Students at UBC, SFU, and UVic vote for endowment funds to divest from fossil fuels

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      Last week, students at two of the Lower Mainland’s largest universities took steps to see those institutions divest themselves of financial interests in the fossil-fuel industry. Now, their counterparts at the University of Victoria have followed suit.

      During the period January 27 to 31, University of British Columbia students voted for the Alma Mater Society to urge the administration to shift money out of companies that harm the environment via contributions to climate change.

      According to Molly Henry, campaign manager for UBCC350, the group credited with getting the question to a referendum, the vote was 77 percent in favour of divestment.

      “It is now the official policy of the AMS to lobby for fossil-fuel divestment at the university,” Henry told the Straight.

      According to the UBC Investment Management Trust’s 2013 annual report, the university’s endowment fund is worth more than $1 billion, with 12 percent of public-equity holdings in the energy sector.

      Henry said the next step is for the AMS to take the call for divestment to UBC’s board of governors and begin an awareness campaign informing alumni about where their investments are going.

      The same week as the UBC vote, the Simon Fraser Student Society approved a recommendation that it write a letter to SFU’s board of directors voicing students’ support for fossil-fuel divestment.

      In a telephone interview, SFSS president Humza Khan told the Straight that the decision is about aligning SFU’s investment practices with its stated commitment to sustainability and with its research record on climate change.

      According to SFU’s latest financial report, the university’s endowment fund stood at $235 million in 2012.

      This week, on February 3, the University of Victoria Students’ Society board of directors passed a motion calling on the UVic Foundation to freeze any new investments in businesses that focus on fossil fuels and to draft a three-year plan to divest from the industry.

      “Investments in fossil fuels condone the environmental and human rights abuses associated with resource extraction based industries,” said UVSS chairperson Kelsey Mech quoted in a media release. “By continuing to invest in fossil fuels, we ensure that our futures are entrenched in the status quo rather than alternative and renewable options.”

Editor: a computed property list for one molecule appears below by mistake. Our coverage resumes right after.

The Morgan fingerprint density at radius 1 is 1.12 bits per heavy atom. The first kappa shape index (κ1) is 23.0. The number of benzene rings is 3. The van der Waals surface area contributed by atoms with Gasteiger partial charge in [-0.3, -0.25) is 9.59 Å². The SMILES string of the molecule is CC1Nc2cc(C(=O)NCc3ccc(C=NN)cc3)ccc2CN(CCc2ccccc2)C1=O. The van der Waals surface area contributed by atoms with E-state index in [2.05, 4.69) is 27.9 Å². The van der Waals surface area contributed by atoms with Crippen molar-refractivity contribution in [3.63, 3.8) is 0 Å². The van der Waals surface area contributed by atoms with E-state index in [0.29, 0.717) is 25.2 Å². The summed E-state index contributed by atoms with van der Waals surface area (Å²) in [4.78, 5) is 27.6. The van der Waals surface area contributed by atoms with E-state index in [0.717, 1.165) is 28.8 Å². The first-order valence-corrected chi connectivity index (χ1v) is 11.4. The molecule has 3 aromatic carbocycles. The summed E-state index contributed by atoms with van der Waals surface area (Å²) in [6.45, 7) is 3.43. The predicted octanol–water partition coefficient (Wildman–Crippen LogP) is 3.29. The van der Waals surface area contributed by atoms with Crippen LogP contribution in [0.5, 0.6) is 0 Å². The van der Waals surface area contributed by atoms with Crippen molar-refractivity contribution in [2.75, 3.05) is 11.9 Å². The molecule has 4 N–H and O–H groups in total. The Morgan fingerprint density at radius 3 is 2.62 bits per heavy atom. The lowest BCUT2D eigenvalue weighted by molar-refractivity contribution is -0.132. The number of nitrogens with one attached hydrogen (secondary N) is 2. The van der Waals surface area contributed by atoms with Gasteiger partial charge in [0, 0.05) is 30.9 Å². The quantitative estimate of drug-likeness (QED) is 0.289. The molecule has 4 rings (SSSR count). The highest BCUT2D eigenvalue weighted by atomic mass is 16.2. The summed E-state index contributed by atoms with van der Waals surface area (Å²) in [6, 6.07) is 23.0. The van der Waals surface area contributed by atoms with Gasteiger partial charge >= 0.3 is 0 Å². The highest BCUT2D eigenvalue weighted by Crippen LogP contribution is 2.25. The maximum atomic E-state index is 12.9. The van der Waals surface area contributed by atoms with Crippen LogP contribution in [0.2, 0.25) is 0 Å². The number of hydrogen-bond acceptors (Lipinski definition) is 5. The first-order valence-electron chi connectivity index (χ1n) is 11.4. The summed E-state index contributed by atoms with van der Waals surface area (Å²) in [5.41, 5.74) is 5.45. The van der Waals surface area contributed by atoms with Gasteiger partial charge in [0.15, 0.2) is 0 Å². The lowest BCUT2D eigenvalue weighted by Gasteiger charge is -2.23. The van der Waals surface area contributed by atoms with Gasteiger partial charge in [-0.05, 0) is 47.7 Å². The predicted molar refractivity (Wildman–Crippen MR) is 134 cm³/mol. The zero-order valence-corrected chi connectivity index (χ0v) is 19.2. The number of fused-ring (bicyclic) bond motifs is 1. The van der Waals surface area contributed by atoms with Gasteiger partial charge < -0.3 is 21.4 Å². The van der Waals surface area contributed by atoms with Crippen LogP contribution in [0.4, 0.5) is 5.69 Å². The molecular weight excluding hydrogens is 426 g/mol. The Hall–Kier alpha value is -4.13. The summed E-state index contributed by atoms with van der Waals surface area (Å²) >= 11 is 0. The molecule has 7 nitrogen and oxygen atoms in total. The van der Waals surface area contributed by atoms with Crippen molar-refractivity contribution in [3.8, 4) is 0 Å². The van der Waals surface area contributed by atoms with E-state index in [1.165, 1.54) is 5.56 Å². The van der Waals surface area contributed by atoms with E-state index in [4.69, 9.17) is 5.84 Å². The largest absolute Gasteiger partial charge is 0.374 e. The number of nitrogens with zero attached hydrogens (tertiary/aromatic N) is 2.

Cameron Fenton, national director of the Canadian Youth Climate Coalition, described the student decisions as “an acknowledgment of the role that universities play as thought leaders and early adopters”.

      He said that with these and other successes at postsecondary institutions, the CYCC plans to take its divestment campaigns to cities and pension and retirement funds.

      “Those are some of the biggest pools of money in Canada,” Fenton added. “They’re also some of the things that are at the highest risk of the carbon bubble and some of the economic risks of fossil-fuel investments.”

      Comments

      26 Comments

      G

      Feb 5, 2014 at 1:38pm

      What percentage of the students body bothered to vote? How many students who aren't arts majors support divestment?

      Happy to see this

      Feb 5, 2014 at 2:15pm

      I'm glad to see the students express their support for this. If the universities do agree to divest down the line, it will really send a message to the fossil fuel industry, and start some important conversations.

      realist

      Feb 5, 2014 at 3:45pm

      So I guess the Straight has been taken over by NGOs. Maybe they should make an announcement...

      observing

      Feb 5, 2014 at 4:17pm

      Poor students are so misguided

      Phap

      Feb 5, 2014 at 5:03pm

      The Canadian Youth Climate Coalition is very generously funded by Tides Canada, the Canadian wing of the Tides Foundation. It's interesting that the one-percenters giving money to Tides are the same billionaires that would benefit if institutions like UBC, SFU and UVic divested funds into their companies. I wonder if CYCC is using the good intentions of students to benefit its investors.

      Sarah B

      Feb 5, 2014 at 7:40pm

      Phap - what an apt screen name for such a ridiculous comment. Please cite some facts to go with your Glenn Beck-style stew of innuendo.Just say George Soros' name so everyone knows you're a conspiracy theorist.

      Save Vancouver

      Feb 5, 2014 at 7:47pm

      LOL, so young, so naive.

      boris moris

      Feb 5, 2014 at 9:36pm

      What a great idea. I'd love to see public sector unions, like Ontario Teachers, divest all their toxic earth and health destroying investments in oil, gas, chemicals and junk food. The proceeds from those sales can go straight into eco friendly technologies.

      Way to set a fantastic example and start a trend away from supporting the filthy, toxic, carcinogenic oil, gas and coal industries.

      Cameron Fenton

      Feb 6, 2014 at 8:29am

      The CYCC has not been a project of, or received grants from Tides since 2012. We left in early 2013, before the launch of the Fossil Free Canada campaign, and stopped being a charity in order to have the political freedom to support the fossil fuel divestment movement and embody the bold spirit of the youth climate movement.